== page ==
Mario Lanza on Turner Classic Movies, September 18
Turner Classic Movies presents an all Mario Lanza festival with the films of Mario Lanza, on Wednesday, September 18. Check local listings
The singing truck driver stereotype was invented by Alfredo Albert Cocozza, a nice boy known as Freddy, who as born in Philadelphia in 1921. He died young, at 38. For the last 15 years of his life he was known all over the world as Mario Lanza. To family and friends he was always Freddy.
Mario Lanza used to be a guilty pleasure for me. There is no denying the splendor of his tenor voice. Pavarotti, Carreras and Domingo all said that Mario Lanza’s movies and singing made them want to sing.
He sang the old Italian hit arias splendidly. His voice just poured out. There was nothing manufactured or careful about the sound. It was large, it was macho and at the same time it was sweet. He was a good-looking man and just seemed to know how to sing. Yet he was a mess at his death in 1959. What happened?
I’m convinced that Lanza would be alive today if he had a proper mentor to direct him into the opera house, or the concert hall, where his great talent belonged. Contrary to rumor, there’s no time in opera for tantrums, parties or anything but a very regimented life. Boris Goldovsky sneered at the young Lanza in one of his memoirs. Mario had landed a scholarship to Tanglewood. He couldn’t read music. He had no idea what he was singing about. Goldovsky would have been better served by kicking young Mario in the fanny and putting him to serious study. If a maestro had to strand over Lanza and teach him solfeggio, so what? Proper training could have given the world a long and magnificent career. Instead we got ten years, mostly in lousy movies. To be fair, many of them were good box office and there’s no doubt they are good shows. Still, a tenor who should have had Renata Tebaldi as his leading lady wound up with Zza Zza Gabor. Yes, I am a snob.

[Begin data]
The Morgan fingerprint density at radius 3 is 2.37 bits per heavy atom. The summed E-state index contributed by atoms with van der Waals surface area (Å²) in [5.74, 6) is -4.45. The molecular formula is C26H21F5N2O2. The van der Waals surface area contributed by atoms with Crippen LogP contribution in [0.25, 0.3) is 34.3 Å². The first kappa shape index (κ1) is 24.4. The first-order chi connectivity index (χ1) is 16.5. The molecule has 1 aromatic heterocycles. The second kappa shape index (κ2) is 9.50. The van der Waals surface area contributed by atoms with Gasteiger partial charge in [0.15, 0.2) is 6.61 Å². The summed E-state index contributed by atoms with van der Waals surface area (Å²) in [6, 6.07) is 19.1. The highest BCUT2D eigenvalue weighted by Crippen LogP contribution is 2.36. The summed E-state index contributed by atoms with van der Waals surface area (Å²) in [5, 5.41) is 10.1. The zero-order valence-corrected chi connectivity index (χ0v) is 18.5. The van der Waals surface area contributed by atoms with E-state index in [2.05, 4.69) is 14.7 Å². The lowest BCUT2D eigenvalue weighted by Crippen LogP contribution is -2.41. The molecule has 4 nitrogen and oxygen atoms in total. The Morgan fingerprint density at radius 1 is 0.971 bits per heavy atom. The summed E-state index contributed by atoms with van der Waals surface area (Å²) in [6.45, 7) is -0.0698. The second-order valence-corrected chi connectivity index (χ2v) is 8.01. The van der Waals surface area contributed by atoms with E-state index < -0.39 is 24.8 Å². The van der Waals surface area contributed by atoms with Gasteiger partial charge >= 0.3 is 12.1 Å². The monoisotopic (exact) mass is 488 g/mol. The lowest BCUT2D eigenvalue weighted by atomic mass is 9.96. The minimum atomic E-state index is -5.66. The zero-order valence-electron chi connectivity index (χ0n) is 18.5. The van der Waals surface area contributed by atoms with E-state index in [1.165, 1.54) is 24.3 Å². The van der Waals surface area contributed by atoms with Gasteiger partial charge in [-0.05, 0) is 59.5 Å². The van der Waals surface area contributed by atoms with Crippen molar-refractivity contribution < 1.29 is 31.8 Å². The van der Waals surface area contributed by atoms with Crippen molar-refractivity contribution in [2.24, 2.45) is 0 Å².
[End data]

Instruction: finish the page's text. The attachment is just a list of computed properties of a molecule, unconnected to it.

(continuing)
Mario is no acting talent in the picture that made his fame, The Great Caruso. It highly fictionalized, but it’s filled with great singing and is a jolly good show. It was his first and only distinguished picture. The Student Prince could have been splendid. By the time the Romberg show got to the cameras Lanza weighed 300 pounds and could not be photographed. Edmund Purdom acted to Mario’s sensational voice tracks.
Lanza sang in opera scenes at Tanglewood as a kid. his only full length opera performance was in Madama Butterfly in New Orleans. Diva Anna Moffo did some concerts with Lanza. She told this writer that Lanza’s voice was “Sex, dear. Pure sex.” Serenade a Technicolor party from 1955 has Lanza in extended scenes from Verdi’s Otello with Licia Albanese and they are both thrilling.
Mario Lanza died in a Rome clinic in 1959. Rumors about the cause of death proliferate. He owed money to the mafia, people said and they did away with him. He was taking a weight loss cure and his heart gave out. He was on the skids professionally, taken seriously no where. I suspect the great voice remained, but the heart that voice needed was long gone. The tenor Richard Tucker and his wife had reached out to help Lanza, who they dearly loved, to no avail.
Lanza and his wife Betty had four children. Betty, herself in her thirties survived her husband by less than a year. Three of the kids died young. Elissa Lanza Bergmann is left. She came to Columbus a few years ago. She’s a charming, wonderful lady, well aware of her distinguished legacy, a legacy that could have been great.